I am not trying to be a "smartass" or anything, so please don't take it that way, but how long has your "family" been in Texas? Honestly, I have yet to meet a Texan whose lines extend any further back than second generation, who doesn't make sweet tea at home. And again, with all due respect, I can understand why that you living in North Dallas might, IMHO, have a lot of influence on your observations.

Here is an interesting article on the subject:

Tyler Paper - Tyler Morning Telegraph

And again, my friendly bet stands!
Well you have obviusly not been in much of Texas where the people who have owned land since the spanish land grants before Texas was even a republic. There are vast by most standards holds of this type in Texas. Many spanish families in fact go back that far. Get in the rural areas of the hill country and you will see many county roads named for them many german names especially. I've had many hunting leases in both south and the hill country where the land goes back that far. On one the owner showed me the deed signed by San Houston when Texas became a republic. I was shocked that they keep it in a desk draw and folded in a whiite business envelope.What I found is that even if they live modestly many will keep passing the land to future generations as they will not sale.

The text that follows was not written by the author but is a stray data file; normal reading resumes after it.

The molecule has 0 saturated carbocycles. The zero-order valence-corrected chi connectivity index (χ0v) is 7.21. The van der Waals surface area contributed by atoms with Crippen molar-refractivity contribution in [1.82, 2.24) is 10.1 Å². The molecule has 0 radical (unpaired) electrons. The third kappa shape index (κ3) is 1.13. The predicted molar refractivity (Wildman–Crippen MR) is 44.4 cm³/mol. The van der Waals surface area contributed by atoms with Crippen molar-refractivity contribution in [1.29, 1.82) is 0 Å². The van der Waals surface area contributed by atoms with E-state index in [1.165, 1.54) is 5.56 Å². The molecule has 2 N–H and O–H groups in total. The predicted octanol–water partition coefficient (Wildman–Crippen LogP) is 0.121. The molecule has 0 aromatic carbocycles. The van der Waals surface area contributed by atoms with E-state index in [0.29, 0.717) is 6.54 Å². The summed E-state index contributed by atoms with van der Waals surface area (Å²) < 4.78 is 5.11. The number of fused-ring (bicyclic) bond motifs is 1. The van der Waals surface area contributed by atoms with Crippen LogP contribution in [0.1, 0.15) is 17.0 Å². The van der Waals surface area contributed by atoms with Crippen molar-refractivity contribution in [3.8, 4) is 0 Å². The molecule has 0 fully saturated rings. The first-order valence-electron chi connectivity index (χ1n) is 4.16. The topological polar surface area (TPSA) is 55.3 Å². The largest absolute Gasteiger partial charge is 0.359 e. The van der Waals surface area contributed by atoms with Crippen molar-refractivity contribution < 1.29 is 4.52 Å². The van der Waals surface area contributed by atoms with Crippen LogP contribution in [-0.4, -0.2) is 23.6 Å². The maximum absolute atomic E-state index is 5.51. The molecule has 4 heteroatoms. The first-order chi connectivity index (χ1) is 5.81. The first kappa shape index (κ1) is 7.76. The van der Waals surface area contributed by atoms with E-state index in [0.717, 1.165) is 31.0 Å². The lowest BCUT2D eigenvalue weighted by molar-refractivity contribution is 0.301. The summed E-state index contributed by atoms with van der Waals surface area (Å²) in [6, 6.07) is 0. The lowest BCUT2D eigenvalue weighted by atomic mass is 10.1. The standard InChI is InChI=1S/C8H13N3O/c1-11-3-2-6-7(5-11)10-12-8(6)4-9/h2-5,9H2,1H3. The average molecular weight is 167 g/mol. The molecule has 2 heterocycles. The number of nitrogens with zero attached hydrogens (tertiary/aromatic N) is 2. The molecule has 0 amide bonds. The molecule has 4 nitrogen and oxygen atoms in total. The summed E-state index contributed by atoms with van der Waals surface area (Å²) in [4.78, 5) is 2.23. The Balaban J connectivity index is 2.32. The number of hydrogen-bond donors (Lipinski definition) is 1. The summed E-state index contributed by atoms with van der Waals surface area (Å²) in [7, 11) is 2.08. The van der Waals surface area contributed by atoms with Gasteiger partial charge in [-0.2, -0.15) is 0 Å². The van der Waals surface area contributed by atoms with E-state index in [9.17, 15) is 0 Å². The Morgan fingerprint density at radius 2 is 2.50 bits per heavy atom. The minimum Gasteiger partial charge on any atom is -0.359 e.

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Old 10-20-2008, 06:01 AM
 
10,167 posts, read 17,110,365 times
Reputation: 5741
Quote:
Originally Posted by Colddiamond102 View Post
Weirdo...must be all that hot sun in Texas..or the smell of all that oil that's made your tastebuds get out of whack....

LOL Well, for what it's worth, I sure did grow up drinking sweet tea as there really wasn't much other option at most of my friends and family's homes! I just never had much of a "sweet tooth" I guess. Oh don't get me wrong, I don't DISLIKE sweet tea at all. I just prefer it unsweetened!
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Old 10-20-2008, 06:07 AM
 
10,167 posts, read 17,110,365 times
Reputation: 5741
Quote:
Originally Posted by texdav View Post
Well you have obviusly not been in much of Texas where the people who have owned land since the spanish land grants before Texas was even a republic. There are vast by most standards holds of this type in Texas. Many spanish families in fact go back that far. Get in the rural areas of the hill country and you will see many county roads named for them many german names especially. I've had many hunting leases in both south and the hill country where the land goes back that far. On one the owner showed me the deed signed by San Houston when Texas became a republic. I was shocked that they keep it in a desk draw and folded in a whiite business envelope.What I found is that even if they live modestly many will keep passing the land to future generations as they will not sale.
Not sure what you mean here, so perhaps you obviously may have misunderstood what I was talking about earlier. I have been all over Texas and am familiar with the land grant aspects and such. Very interesting history for sure (particularly that deed signed by Sam Houston!), but unsure how it is connected to what I was saying about sweet tea.